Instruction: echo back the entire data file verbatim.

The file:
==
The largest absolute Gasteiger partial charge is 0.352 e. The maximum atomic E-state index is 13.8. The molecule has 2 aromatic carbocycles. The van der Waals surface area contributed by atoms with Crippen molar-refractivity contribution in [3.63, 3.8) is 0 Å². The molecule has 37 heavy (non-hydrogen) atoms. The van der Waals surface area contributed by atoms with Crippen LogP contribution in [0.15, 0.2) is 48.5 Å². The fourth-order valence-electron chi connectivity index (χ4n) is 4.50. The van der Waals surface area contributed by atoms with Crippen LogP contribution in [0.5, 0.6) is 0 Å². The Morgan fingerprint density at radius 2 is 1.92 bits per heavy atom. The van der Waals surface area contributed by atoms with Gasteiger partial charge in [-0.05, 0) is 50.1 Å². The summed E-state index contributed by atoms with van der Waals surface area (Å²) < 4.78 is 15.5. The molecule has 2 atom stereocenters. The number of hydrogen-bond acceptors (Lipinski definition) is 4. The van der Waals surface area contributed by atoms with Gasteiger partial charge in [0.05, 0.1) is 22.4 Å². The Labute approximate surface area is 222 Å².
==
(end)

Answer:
The largest absolute Gasteiger partial charge is 0.352 e. The maximum atomic E-state index is 13.8. The molecule has 2 aromatic carbocycles. The van der Waals surface area contributed by atoms with Crippen molar-refractivity contribution in [3.63, 3.8) is 0 Å². The molecule has 37 heavy (non-hydrogen) atoms. The van der Waals surface area contributed by atoms with Crippen LogP contribution in [0.15, 0.2) is 48.5 Å². The fourth-order valence-electron chi connectivity index (χ4n) is 4.50. The van der Waals surface area contributed by atoms with Crippen LogP contribution in [0.5, 0.6) is 0 Å². The Morgan fingerprint density at radius 2 is 1.92 bits per heavy atom. The van der Waals surface area contributed by atoms with Gasteiger partial charge in [-0.05, 0) is 50.1 Å². The summed E-state index contributed by atoms with van der Waals surface area (Å²) < 4.78 is 15.5. The molecule has 2 atom stereocenters. The number of hydrogen-bond acceptors (Lipinski definition) is 4. The van der Waals surface area contributed by atoms with Gasteiger partial charge in [0.05, 0.1) is 22.4 Å². The Labute approximate surface area is 222 Å².